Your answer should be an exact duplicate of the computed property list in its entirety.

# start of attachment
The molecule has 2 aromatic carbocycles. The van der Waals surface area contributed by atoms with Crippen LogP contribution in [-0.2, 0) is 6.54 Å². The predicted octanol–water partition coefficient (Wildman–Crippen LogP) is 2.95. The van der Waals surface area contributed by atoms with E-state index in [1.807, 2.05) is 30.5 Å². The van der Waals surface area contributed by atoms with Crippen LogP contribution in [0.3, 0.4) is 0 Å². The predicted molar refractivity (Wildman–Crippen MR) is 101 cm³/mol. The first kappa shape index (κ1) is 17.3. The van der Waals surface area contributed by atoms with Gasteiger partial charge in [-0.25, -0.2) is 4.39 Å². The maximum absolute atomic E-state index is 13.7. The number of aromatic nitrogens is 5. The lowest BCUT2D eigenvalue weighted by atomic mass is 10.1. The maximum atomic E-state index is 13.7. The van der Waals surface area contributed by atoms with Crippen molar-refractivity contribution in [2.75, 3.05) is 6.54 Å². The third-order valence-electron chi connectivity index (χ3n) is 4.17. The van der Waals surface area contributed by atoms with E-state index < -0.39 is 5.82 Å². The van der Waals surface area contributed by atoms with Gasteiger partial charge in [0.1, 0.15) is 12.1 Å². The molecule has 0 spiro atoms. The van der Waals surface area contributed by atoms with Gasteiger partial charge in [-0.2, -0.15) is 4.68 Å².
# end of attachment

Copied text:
The molecule has 2 aromatic carbocycles. The van der Waals surface area contributed by atoms with Crippen LogP contribution in [-0.2, 0) is 6.54 Å². The predicted octanol–water partition coefficient (Wildman–Crippen LogP) is 2.95. The van der Waals surface area contributed by atoms with E-state index in [1.807, 2.05) is 30.5 Å². The van der Waals surface area contributed by atoms with Crippen LogP contribution in [0.3, 0.4) is 0 Å². The predicted molar refractivity (Wildman–Crippen MR) is 101 cm³/mol. The first kappa shape index (κ1) is 17.3. The van der Waals surface area contributed by atoms with Gasteiger partial charge in [-0.25, -0.2) is 4.39 Å². The maximum absolute atomic E-state index is 13.7. The number of aromatic nitrogens is 5. The lowest BCUT2D eigenvalue weighted by atomic mass is 10.1. The maximum atomic E-state index is 13.7. The van der Waals surface area contributed by atoms with Crippen molar-refractivity contribution in [2.75, 3.05) is 6.54 Å². The third-order valence-electron chi connectivity index (χ3n) is 4.17. The van der Waals surface area contributed by atoms with E-state index < -0.39 is 5.82 Å². The van der Waals surface area contributed by atoms with Gasteiger partial charge in [0.1, 0.15) is 12.1 Å². The molecule has 0 spiro atoms. The van der Waals surface area contributed by atoms with Gasteiger partial charge in [-0.2, -0.15) is 4.68 Å².